Haiku Fridays: Gunnin’ for the Playoffs


A week ago yesterday, the Seahawks unveiled a banner to commemorate the team’s victory in Super Bowl XLVII. It feels like it’s been XLVII years since the Mariners were able to hang a new banner of their own, but, as you can see in the picture, it’s actually “only” been thirteen. The drought could be over soon, though! There’s less than a month of baseball left to play, and as of this writing, the M’s hold on to that second Wild Card spot. We can thank some Paxton dominance and Fernando record-making for that. We cannot do so for Yoervis Medina.

Paxton be nimble,
Paxton be quick; Paxton gives
the AL West fits

Last Mariner with
45 saves: Kaz. Respect
to that man’s Fang, mang.

No love for Yoervis, though.
He ruined Roenis’s
day. He ruined mine.


Haiku Fridays: Jesus Montero Lives in Ice-Creamic Infamy

MLB: Seattle Mariners at Cleveland Indians

This week saw the Mariners do awesome things, like sweep the Red Sox at Fenway for the first time in franchise history. This week saw the M’s do terrible things, like let Erasmo Ramirez pitch. This week saw M’s employees do very, very strange things. Let’s recap, in syllabically patterned form!


Who’s thirty-seven-

years-old and just swept Boston?

Many janitors.


Erasmo pitching

during a postseason run

might be illegal.


A Mariners scout

would jeopardize his career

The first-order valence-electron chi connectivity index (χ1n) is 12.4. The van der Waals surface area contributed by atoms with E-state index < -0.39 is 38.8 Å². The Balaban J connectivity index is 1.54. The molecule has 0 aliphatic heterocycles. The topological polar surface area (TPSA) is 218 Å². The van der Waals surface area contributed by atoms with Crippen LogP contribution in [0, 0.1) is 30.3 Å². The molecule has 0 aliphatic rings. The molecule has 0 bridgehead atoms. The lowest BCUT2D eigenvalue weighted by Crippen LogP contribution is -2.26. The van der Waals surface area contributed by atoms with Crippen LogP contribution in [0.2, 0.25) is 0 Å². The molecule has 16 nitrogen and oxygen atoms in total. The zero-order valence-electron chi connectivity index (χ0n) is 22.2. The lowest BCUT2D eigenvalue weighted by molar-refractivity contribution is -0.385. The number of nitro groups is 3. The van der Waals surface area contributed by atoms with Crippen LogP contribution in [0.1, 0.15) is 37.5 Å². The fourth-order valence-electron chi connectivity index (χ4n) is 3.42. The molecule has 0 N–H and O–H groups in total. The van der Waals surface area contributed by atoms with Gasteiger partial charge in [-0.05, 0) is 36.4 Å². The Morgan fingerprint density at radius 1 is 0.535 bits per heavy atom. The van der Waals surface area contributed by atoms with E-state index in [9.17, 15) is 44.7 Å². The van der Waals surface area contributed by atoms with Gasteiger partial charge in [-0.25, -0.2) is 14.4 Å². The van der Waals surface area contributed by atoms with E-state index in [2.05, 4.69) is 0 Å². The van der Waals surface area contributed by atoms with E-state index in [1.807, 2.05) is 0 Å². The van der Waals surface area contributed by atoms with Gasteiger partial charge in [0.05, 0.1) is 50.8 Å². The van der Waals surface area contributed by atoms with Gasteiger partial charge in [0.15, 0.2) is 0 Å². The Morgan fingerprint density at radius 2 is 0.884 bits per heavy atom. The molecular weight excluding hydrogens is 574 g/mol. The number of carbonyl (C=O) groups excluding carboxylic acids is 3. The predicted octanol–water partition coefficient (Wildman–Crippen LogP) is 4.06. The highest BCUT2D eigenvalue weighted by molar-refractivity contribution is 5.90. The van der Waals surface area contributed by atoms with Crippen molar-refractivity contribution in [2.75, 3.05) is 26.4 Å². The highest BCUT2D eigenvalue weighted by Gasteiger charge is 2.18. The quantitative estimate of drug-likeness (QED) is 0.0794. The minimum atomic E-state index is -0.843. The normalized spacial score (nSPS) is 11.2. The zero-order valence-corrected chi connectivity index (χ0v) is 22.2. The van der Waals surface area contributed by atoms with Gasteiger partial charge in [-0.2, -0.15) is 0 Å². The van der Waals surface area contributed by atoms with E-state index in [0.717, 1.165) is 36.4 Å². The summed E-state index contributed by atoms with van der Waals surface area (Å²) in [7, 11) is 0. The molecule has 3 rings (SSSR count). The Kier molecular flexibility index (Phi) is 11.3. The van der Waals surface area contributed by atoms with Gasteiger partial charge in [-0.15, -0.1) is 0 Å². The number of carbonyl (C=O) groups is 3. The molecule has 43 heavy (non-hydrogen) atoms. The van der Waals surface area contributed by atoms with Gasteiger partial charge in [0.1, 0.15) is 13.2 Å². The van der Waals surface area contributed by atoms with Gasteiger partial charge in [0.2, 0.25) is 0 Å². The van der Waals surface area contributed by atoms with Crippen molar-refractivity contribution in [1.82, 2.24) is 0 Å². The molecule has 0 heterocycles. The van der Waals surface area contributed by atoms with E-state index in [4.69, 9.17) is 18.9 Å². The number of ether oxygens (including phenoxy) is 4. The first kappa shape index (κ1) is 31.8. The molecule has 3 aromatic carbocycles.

for a Klondike Bar.

Haiku Fridays: HOLY SHIT


I envisioned the return of Haiku Fridays being a bit solemn, recounting this week’s series lost in Philly and tonight’s Felix-gem-turned-Cespedes-showcase. BUT NOPE. Because LoMo! And Endy and Denorfia and Austin Jackson! Dustin fucking Ackley! I only had a couple years under my belt at the time, but my dad tells me tonight was some shit straight outta ’95.

“M’s are gonna lose.” – Dad

Words said at 7:30,

that look stupid now.


Endy’s up. Two outs.

“Not looking good.” – Everyone

“Fuck you all.” – Endy





Chris Denorfia: Secretly Kind of Good?


It was just one game, but it summed up a half-season’s worth of frustration in a tidy, infuriating little package. Eighty-five pitches were thrown against the Mariners in their game against the Indians on July 30 — 69 strikes, 16 balls — and Seattle tallied exactly zero runs and just three hits, bending over to Cleveland in a game that lasted two hours but felt like a lifetime.

It felt like the nadir of an all-too-familiar streak of offensive ineptitude; it made me feel like something, ANYTHING, needed to be done to fix this goddamn offense. Something splashy, something that felt like a move of significance. And, as if the stars had aligned to satiate my impatience, the performance came the night before the trading deadline. Trading Nick Franklin for Austin Jackson was that splashy move. Trading Abraham Almonte for Chris Denorfia was not.